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Journal of the History of Sexuality 11.1 and 2 (2002) 201-222

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Forbidden Company:
Romantic Relationships between Germans and Foreigners, 1939 to 1945

Birthe Kundrus
Carl von Ossietzky University, Oldenburg

By August 1944, over 7 million foreigners were living in the "Greater German Reich." The majority, which included 1.9 million prisoners of war and 5.7 million forced laborers, had been brought to Germany against their will. Among these foreigners were 1.3 million French citizens, 2.8 million Soviet citizens, and 1.7 million Poles. Women made up half of the Polish and Soviet citizenry in the Reich and roughly one third of the foreign laborers overall. On average, these women were under twenty years of age. Though no statistics exist regarding the age of male foreigners in the Reich, the majority of male prisoners of war and foreign laborers were probably between thirty and forty years of age. Though the Nazi regime had "imported" the foreign laborers to work in the agricultural economy and the war industries, their "deployment" was deemed to constitute a serious danger to the "preservation of the German Volk's purity of blood." 1 Consequently, in 1940, the Office of Racial Policy (Rassenpolitsches Amt) warned:

There can be little doubt that racial policy considerations demand that we combat with all available means the extraordinary threat of contamination and pollution this concentration of foreign workers [End Page 201] poses . . . to our Germanic lineage. This alien population was until recently our most bitter enemy, and inwardly remains so today, and we can and may not stand idly by while they invade the vital essence of our Volk, impregnate women of German blood, and corrupt our youth. 2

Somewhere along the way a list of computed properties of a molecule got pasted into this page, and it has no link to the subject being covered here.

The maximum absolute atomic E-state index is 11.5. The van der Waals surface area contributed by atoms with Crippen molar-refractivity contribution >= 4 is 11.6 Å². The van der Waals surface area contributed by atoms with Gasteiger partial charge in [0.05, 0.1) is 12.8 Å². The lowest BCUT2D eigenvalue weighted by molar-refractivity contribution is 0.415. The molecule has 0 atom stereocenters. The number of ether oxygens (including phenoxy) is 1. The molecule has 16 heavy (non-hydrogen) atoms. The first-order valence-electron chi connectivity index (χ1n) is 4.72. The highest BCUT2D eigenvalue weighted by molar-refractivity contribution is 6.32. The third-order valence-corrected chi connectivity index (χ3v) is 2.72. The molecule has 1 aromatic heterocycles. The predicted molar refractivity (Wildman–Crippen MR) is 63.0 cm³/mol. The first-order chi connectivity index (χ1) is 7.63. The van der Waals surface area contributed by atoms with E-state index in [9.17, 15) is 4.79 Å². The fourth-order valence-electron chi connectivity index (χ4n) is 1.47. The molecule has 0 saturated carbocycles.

The ever-increasing number of foreign laborers in Germany made lasting changes in the composition of civil society. In many regions, casual contacts, friendships, and romantic relationships developed between the German population and prisoners of war or foreign laborers. In response, the Nazi regime issued a series of complex regulations and directives governing the living and working conditions of the various classes of foreigners. Soviet prisoners of war, for example, were supposed to be kept under constant military supervision and remain in camps when not at work. French and Belgian military internees, in contrast, benefited from such special privileges as greater freedom of movement, since the German authorities deemed them to constitute a lesser security risk. However, maintaining this "racial" regulatory hierarchy was not always practicable; for example, prisoner-of-war camps were frequently short of military guards, and local authorities often failed to keep pace with the regime's "regulatory frenzy." 3 The regulations themselves were often vague and open to interpretation. On a few occasions, those governing certain classes of foreigners were reversed entirely, as happened in the case of Ukrainians and Italians during [End Page 202] the course of the war. 4 Such situations served to confirm the misgivings of the organization in charge of National Socialist racial policy, the Head Security Office of the Reich (Reichssicherheitshauptamt, RSHA). In 1942 the Security Service (Sicherheitsdienst, SD) of the SS complained that "the conscription of many millions of men into military service, the lack of a universal prohibition against sexual relations for foreigners, and the incorporation of additional foreign workers, all have increased the threat of infiltration of the blood of the German Volk." 5

The regime's prohibition of contacts between German men and women and forced laborers and prisoners of war must first be sited within the context of National Socialist racial policy, an aspect correctly emphasized by Ulrich Herbert's path-breaking work and, more recently, by a series of local studies. 6 As these studies have made clear, the Nazi regime's treatment of foreign laborers was shaped by ideological factors as well as economic considerations. The daily lives of the various categories of foreigners were governed by a harsh and meticulously detailed set of regulations that differentiated by nationality and race. In the hierarchy of these categories, the forced laborers from Eastern Europe occupied the lowest...


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pp. 201-222
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